Ex-Sen. Ben Nelson cashes in on his Obamacare vote [Examiner, The (Wash., DC)]
|By Timothy P. Carney; Timothy P. Carney, Examiner Senior Political Columnist|
Nelson's trip through the revolving door demonstrates an important truth about
Nelson represented the conservative state of
Agenda Global is a new, self-described public affairs and advocacy firm headquartered on
Last week, Agenda announced it was hiring Nelson and former
"Both are recognized for leadership on agriculture and biotech matters," the firm boasted on its announcement. How did Nelson "lead" on ag and biotech? Mostly by pushing federal subsidies.
Nelson firmly backed the federal ethanol mandate, which effectively forces drivers to buy ethanol. Last year the
In Obamacare, Nelson also showed "leadership" on biotech. For one thing, when the biotech lobby supported the bill (with all its profitable subsidies and mandates) and the people of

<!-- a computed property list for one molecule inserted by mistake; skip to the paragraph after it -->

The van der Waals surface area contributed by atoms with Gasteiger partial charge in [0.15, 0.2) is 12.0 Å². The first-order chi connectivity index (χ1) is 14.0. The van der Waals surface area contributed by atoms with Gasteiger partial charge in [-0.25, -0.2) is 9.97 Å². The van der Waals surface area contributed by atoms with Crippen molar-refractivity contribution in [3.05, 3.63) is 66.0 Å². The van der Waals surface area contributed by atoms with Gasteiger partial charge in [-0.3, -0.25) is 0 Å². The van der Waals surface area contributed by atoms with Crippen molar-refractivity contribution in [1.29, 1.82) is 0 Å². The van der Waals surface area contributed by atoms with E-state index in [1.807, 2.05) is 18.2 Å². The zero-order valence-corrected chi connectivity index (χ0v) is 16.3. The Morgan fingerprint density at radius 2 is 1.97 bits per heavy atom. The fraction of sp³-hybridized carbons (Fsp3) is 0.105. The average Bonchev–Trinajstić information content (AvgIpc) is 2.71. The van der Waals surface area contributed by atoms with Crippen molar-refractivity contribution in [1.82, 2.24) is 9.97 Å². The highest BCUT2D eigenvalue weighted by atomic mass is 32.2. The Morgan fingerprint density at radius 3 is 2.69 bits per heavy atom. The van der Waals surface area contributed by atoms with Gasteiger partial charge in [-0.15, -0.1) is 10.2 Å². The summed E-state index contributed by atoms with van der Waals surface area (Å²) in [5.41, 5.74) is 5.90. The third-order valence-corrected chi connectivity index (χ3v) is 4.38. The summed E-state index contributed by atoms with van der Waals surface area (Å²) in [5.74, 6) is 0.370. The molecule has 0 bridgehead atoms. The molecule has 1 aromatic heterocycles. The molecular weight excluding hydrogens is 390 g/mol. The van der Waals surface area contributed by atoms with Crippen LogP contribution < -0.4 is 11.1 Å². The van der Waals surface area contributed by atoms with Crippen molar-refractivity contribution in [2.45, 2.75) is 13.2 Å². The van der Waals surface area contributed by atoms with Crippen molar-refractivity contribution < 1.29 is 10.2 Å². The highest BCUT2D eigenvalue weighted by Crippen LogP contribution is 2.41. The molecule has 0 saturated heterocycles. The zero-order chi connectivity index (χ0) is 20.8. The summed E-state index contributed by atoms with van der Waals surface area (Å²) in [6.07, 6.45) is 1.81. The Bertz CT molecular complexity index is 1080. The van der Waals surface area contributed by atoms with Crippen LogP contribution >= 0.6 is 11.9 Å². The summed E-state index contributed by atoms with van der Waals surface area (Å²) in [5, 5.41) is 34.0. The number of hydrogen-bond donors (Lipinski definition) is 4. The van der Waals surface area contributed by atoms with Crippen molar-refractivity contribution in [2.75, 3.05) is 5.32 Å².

More specifically, Nelson helped stick a special favor for biotech into the legislation: He was among a dozen lawmakers who specifically pushed for 12 years of exclusivity (that is, generics are banned) for name-brand biotech drugs. Regular name-brand drugs get five years before generics are allowed.
Today, Agenda wants as clients the biotech and ag companies that benefitted from Nelson's policies. And now, thanks in part to Nelson, biotech and agribusiness firms are more dependent on government's good favor than before.
Pattee says he hopes Nelson will bring in biotech clients but adds that Nelson "doesn't have any interest in lobbying his former colleagues on issues like biotech." And Pattee paints his own aspirations in the ag sector not as corporate lobbying but as grassroots mobilization, or "getting farmers off the couch."
The NAIC is not an industry lobby. It is the trade group and lobbying association for state insurance regulators.
Obamacare mentions the NAIC 18 times. Again and again, the law requires the secretary of health and human services to consult the NAIC in developing federal health insurance standards. Some provisions of the law basically delegate regulatory power to the NAIC.
So you see how the NAIC benefits from having
There's nothing extraordinary about
Nelson's industry work at Agenda is not lobbying, by its precise definition. His work at a lobby group (the NAIC) is not for an industry. But Nelson is still profiting from government's increased role in the economy -- which is what he voted for.
|Copyright:||(c) 2013 ProQuest Information and Learning Company; All Rights Reserved.|